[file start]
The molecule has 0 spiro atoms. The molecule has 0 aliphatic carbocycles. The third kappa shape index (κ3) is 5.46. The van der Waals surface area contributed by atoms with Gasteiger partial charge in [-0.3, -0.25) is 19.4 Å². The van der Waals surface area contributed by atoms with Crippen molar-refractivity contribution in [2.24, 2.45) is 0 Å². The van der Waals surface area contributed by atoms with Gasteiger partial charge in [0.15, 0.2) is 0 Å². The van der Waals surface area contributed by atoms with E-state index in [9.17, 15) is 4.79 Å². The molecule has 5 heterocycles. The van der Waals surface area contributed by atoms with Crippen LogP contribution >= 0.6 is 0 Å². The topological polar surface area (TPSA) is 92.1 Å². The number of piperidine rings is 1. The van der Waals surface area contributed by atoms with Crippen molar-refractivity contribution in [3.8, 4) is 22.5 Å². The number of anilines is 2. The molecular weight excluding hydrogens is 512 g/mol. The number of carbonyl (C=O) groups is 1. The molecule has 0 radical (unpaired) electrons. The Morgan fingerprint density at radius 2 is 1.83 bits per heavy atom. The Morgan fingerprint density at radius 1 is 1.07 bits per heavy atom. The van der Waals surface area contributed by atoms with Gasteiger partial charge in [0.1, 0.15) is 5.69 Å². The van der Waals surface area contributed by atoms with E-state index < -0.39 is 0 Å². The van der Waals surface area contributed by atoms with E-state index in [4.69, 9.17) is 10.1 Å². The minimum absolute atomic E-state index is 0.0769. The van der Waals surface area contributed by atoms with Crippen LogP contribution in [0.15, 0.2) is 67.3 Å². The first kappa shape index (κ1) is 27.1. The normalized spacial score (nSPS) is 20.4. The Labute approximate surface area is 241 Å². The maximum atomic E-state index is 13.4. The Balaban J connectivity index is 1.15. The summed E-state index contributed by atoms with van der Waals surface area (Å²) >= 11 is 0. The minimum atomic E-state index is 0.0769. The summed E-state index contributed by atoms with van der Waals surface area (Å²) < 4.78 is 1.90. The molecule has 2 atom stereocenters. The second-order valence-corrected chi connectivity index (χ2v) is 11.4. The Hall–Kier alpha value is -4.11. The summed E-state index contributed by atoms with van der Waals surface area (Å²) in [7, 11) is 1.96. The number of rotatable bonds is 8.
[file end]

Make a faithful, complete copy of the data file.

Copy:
The molecule has 0 spiro atoms. The molecule has 0 aliphatic carbocycles. The third kappa shape index (κ3) is 5.46. The van der Waals surface area contributed by atoms with Gasteiger partial charge in [-0.3, -0.25) is 19.4 Å². The van der Waals surface area contributed by atoms with Crippen molar-refractivity contribution in [2.24, 2.45) is 0 Å². The van der Waals surface area contributed by atoms with Gasteiger partial charge in [0.15, 0.2) is 0 Å². The van der Waals surface area contributed by atoms with E-state index in [9.17, 15) is 4.79 Å². The molecule has 5 heterocycles. The van der Waals surface area contributed by atoms with Crippen LogP contribution >= 0.6 is 0 Å². The topological polar surface area (TPSA) is 92.1 Å². The number of piperidine rings is 1. The van der Waals surface area contributed by atoms with Crippen molar-refractivity contribution in [3.8, 4) is 22.5 Å². The number of anilines is 2. The molecular weight excluding hydrogens is 512 g/mol. The number of carbonyl (C=O) groups is 1. The molecule has 0 radical (unpaired) electrons. The Morgan fingerprint density at radius 2 is 1.83 bits per heavy atom. The Morgan fingerprint density at radius 1 is 1.07 bits per heavy atom. The van der Waals surface area contributed by atoms with Gasteiger partial charge in [0.1, 0.15) is 5.69 Å². The van der Waals surface area contributed by atoms with E-state index < -0.39 is 0 Å². The van der Waals surface area contributed by atoms with E-state index in [4.69, 9.17) is 10.1 Å². The minimum absolute atomic E-state index is 0.0769. The van der Waals surface area contributed by atoms with Crippen LogP contribution in [0.15, 0.2) is 67.3 Å². The first kappa shape index (κ1) is 27.1. The normalized spacial score (nSPS) is 20.4. The Labute approximate surface area is 241 Å². The maximum atomic E-state index is 13.4. The Balaban J connectivity index is 1.15. The summed E-state index contributed by atoms with van der Waals surface area (Å²) >= 11 is 0. The minimum atomic E-state index is 0.0769. The summed E-state index contributed by atoms with van der Waals surface area (Å²) < 4.78 is 1.90. The molecule has 2 atom stereocenters. The second-order valence-corrected chi connectivity index (χ2v) is 11.4. The Hall–Kier alpha value is -4.11. The summed E-state index contributed by atoms with van der Waals surface area (Å²) in [7, 11) is 1.96. The number of rotatable bonds is 8.